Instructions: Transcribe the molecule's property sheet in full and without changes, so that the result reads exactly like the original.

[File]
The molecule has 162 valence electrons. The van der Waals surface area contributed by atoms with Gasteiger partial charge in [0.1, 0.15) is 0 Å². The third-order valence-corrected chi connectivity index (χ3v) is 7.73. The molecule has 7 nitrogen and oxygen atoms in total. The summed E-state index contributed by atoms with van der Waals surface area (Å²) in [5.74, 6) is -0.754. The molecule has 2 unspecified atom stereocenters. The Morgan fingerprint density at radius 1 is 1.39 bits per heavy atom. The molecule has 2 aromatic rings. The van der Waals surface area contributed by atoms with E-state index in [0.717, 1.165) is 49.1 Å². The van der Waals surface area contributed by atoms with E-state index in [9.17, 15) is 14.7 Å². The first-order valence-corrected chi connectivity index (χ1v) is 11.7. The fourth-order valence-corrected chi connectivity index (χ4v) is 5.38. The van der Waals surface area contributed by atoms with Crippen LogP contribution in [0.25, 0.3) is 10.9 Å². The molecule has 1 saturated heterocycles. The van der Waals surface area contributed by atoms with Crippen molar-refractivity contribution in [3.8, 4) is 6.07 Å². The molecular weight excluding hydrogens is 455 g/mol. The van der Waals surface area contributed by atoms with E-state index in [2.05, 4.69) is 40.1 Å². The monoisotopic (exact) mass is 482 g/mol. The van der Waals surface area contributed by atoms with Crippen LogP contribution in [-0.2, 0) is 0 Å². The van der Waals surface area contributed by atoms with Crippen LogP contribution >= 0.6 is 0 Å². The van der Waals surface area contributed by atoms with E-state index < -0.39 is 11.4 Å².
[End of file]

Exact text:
The molecule has 162 valence electrons. The van der Waals surface area contributed by atoms with Gasteiger partial charge in [0.1, 0.15) is 0 Å². The third-order valence-corrected chi connectivity index (χ3v) is 7.73. The molecule has 7 nitrogen and oxygen atoms in total. The summed E-state index contributed by atoms with van der Waals surface area (Å²) in [5.74, 6) is -0.754. The molecule has 2 unspecified atom stereocenters. The Morgan fingerprint density at radius 1 is 1.39 bits per heavy atom. The molecule has 2 aromatic rings. The van der Waals surface area contributed by atoms with E-state index in [0.717, 1.165) is 49.1 Å². The van der Waals surface area contributed by atoms with E-state index in [9.17, 15) is 14.7 Å². The first-order valence-corrected chi connectivity index (χ1v) is 11.7. The fourth-order valence-corrected chi connectivity index (χ4v) is 5.38. The van der Waals surface area contributed by atoms with Crippen LogP contribution in [0.25, 0.3) is 10.9 Å². The molecule has 1 saturated heterocycles. The van der Waals surface area contributed by atoms with Crippen molar-refractivity contribution in [3.8, 4) is 6.07 Å². The molecular weight excluding hydrogens is 455 g/mol. The van der Waals surface area contributed by atoms with E-state index in [2.05, 4.69) is 40.1 Å². The monoisotopic (exact) mass is 482 g/mol. The van der Waals surface area contributed by atoms with Crippen LogP contribution in [-0.2, 0) is 0 Å². The van der Waals surface area contributed by atoms with Crippen LogP contribution >= 0.6 is 0 Å². The van der Waals surface area contributed by atoms with E-state index < -0.39 is 11.4 Å².